A number of Chinese designer brands are joining a one-off fashion auction in France to raise funds for the nonprofit #ProtegeTonSoignant, which sources and distributes medical supplies for French health workers during the COVID-19 pandemic. The organizer, La Mode S’Engage, has so far confirmed the participation of more than 100 established brands as of the time of publishing, including French luxury brands Louis Vuitton, Chanel, Dior, Prada, Lanvin, as well as three Chinese designer brands DAWEI, SEAN SUEN, and Anaïs Jourden. La Mode S’Engage’s online auction is goes live Friday, May 1, at noon in France and finishes on Monday, May 4, at 11.59 pm local time. As one of the hardest-hit European countries by COVID-19, France now has more than 128,442 infected cases and over 24,000 deaths, according to the French government.
Update published April 13, 2020:
Among all the countries affected with COVID-19, China was hit first and also the first to rebound. But now, with new cases mounting across the mainland — mainly stemming from overseas travelers and asymptomatic cases — its infection case number has been climbing once again, from 83,607 today compared to 81,740 a week ago.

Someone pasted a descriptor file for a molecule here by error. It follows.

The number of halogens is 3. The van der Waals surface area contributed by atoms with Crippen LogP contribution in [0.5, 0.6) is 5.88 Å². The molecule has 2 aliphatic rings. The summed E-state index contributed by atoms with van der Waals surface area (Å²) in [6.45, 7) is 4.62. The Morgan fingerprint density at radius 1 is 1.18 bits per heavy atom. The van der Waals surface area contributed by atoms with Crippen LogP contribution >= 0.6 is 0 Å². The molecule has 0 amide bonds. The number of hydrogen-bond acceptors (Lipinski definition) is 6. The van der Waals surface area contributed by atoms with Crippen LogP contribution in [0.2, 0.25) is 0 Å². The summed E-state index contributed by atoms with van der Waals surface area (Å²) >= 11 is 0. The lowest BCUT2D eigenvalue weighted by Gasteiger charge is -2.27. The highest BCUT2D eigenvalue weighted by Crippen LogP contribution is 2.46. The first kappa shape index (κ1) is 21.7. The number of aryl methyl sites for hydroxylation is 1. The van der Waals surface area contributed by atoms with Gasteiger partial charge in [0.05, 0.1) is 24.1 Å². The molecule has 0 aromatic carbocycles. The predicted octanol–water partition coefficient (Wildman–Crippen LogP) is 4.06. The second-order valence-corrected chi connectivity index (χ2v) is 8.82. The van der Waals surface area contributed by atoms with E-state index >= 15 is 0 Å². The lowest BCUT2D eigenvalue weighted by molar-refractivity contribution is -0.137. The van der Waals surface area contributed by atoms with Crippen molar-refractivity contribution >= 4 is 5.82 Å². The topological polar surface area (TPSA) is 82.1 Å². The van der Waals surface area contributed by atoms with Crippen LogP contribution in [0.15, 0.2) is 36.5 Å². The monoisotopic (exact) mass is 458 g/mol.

Although these new cases — around 200 each day — seems small, it has caused concerns as to whether a second wave might be hitting China and with it the retail industry, which is on a long road to full recovery. As China decreases inbound flights to control imported cases, pulmonologist Dr. Zhong Nanshan, the Chinese government’s senior medical adviser famed for combating the SARS epidemic in 2003, also debunked the concern for asymptomatic cases in a recent interview. “Asymptomatic cases will not cause an outbreak because of China’s stringent surveillance system,” he said.